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Old 08-07-2010, 02:25 AM
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Default Revisiting Dietary Cholesterol Recommendations

Revisiting Dietary Cholesterol Recommendations: Does the Evidence Support a Limit of 300 mg/d?
The perceived association between dietary cholesterol (DC) and risk for coronary heart disease (CHD) has resulted in recommendations of no more than 300 mg/d for healthy persons in the United States.
These dietary recommendations proposed in the 1960s had little scientific evidence other than the known association between saturated fat and cholesterol and animal studies where cholesterol was fed in amounts far exceeding normal intakes.
In contrast, European countries, Asian countries, and Canada do not have an upper limit for DC.
Further, current epidemiologic data have clearly demonstrated that increasing concentrations of DC are not correlated with increased risk for CHD.
Clinical studies have shown that even if DC may increase plasma low-density lipoprotein (LDL) cholesterol in certain individuals (hyper-responders), this is always accompanied by increases in high-density lipoprotein (HDL) cholesterol, so the LDL/HDL cholesterol ratio is maintained.

More importantly, DC reduces circulating levels of small, dense LDL particles, a well-defined risk factor for CHD.
This article presents recent evidence from human studies documenting the lack of effect of DC on CHD risk, suggesting that guidelines for DC should be revisited.
The epidemiologic studies and clinical trial results reviewed here suggest that compelling evidence is lacking for limiting cholesterol intake to 300 mg/d. Accordingly, the current US dietary guidelines should be re-evaluated.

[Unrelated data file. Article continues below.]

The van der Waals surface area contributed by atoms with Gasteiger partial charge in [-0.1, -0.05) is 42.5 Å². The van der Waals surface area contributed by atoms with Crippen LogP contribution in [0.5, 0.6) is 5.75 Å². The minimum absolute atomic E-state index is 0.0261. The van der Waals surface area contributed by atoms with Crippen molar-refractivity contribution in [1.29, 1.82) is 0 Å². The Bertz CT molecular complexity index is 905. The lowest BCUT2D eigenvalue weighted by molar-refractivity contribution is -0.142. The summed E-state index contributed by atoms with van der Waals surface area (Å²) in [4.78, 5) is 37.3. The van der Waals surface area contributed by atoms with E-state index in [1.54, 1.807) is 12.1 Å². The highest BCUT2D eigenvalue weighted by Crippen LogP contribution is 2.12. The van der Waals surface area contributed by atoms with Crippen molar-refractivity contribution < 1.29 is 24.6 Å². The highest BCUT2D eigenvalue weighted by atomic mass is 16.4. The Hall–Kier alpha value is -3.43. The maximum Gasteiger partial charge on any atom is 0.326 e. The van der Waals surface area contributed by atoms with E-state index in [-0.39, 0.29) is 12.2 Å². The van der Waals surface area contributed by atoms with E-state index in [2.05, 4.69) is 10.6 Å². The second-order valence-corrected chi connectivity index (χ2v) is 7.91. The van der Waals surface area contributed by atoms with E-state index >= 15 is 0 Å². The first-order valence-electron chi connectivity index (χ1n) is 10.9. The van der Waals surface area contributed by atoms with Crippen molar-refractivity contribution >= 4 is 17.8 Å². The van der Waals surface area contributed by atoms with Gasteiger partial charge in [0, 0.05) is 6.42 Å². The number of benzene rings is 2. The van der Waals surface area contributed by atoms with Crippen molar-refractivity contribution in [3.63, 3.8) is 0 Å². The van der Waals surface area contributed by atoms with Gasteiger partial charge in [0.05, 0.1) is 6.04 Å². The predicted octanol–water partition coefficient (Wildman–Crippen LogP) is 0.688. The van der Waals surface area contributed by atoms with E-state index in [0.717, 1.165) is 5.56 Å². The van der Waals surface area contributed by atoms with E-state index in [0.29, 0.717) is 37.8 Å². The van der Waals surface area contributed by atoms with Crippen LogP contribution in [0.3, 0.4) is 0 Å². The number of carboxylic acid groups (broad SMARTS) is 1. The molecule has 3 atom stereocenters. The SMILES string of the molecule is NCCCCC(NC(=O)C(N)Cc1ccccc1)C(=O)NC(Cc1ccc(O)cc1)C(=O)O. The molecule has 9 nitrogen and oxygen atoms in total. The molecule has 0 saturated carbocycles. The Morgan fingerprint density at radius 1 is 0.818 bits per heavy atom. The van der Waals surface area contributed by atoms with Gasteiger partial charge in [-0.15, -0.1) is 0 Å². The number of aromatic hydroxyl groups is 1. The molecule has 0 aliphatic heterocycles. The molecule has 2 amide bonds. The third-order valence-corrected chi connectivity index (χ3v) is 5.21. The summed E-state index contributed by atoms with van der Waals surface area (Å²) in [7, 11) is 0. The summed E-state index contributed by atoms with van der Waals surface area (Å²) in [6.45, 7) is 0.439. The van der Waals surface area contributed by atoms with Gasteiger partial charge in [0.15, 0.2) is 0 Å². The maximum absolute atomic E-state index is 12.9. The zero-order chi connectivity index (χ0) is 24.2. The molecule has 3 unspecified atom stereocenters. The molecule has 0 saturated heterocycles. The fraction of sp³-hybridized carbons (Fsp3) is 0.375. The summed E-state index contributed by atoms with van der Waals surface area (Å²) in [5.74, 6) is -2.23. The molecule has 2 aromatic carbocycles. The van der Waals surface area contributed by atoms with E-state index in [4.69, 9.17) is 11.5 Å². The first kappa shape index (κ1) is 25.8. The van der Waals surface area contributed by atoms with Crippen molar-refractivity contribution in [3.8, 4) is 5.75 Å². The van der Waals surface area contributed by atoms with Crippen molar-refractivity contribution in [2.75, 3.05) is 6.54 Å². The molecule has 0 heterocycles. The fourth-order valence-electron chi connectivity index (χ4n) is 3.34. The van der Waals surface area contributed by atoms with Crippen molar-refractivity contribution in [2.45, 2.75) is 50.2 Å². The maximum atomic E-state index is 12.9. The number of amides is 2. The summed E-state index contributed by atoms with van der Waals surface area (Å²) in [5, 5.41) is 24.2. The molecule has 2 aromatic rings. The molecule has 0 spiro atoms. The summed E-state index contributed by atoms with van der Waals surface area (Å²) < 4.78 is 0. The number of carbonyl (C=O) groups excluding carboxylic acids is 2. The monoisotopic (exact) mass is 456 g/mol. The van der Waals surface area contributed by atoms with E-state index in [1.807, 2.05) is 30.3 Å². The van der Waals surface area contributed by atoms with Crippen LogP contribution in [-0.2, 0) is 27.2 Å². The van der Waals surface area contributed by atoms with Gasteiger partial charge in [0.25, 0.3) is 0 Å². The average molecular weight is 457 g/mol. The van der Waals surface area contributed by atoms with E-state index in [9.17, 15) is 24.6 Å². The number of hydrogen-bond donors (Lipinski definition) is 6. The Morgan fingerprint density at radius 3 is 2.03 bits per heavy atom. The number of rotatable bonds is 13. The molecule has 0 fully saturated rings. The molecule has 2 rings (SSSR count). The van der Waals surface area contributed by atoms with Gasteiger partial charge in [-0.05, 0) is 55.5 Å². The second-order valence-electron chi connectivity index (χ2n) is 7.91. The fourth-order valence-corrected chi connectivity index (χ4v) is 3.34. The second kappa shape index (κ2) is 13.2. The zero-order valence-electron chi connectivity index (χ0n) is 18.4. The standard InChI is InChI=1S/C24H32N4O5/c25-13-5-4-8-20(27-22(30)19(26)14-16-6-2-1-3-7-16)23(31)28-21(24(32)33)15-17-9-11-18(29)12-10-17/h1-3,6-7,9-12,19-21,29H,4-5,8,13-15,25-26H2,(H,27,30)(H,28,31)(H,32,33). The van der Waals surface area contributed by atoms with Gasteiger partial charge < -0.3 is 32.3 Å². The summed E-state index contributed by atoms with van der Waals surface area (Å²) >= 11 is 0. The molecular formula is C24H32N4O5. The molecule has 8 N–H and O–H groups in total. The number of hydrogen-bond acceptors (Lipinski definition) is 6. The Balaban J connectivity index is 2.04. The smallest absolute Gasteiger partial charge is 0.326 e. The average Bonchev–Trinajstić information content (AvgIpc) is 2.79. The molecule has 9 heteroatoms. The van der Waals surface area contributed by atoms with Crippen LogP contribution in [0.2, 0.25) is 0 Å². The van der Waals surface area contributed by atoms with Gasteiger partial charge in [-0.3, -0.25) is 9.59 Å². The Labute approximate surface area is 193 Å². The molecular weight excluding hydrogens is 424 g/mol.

Based on recent evidence, the current restrictions on cholesterol have largely and inappropriately been translated into a reduced consumption of eggs, a highly nutritious food.
The fact that most other countries have chosen to not only not limit eggs, but dietary cholesterol itself, indicates that the overall evidence cannot sustain such limitations.
Why not follow their example and accept the challenge of modifying these guidelines?

Well at last we see a move away from the Cholesterol Hypothesis.

I wonder how long it will be before they undertand that Saturated Fat Consumption Still isn't Associated with Cardiovascular disease

Dietary intake of saturated fatty acids and mortality from cardiovascular disease in Japanese: the Japan Collaborative Cohort Study for Evaluation of Cancer Risk Study?
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cholesterol, diet, saturated fat

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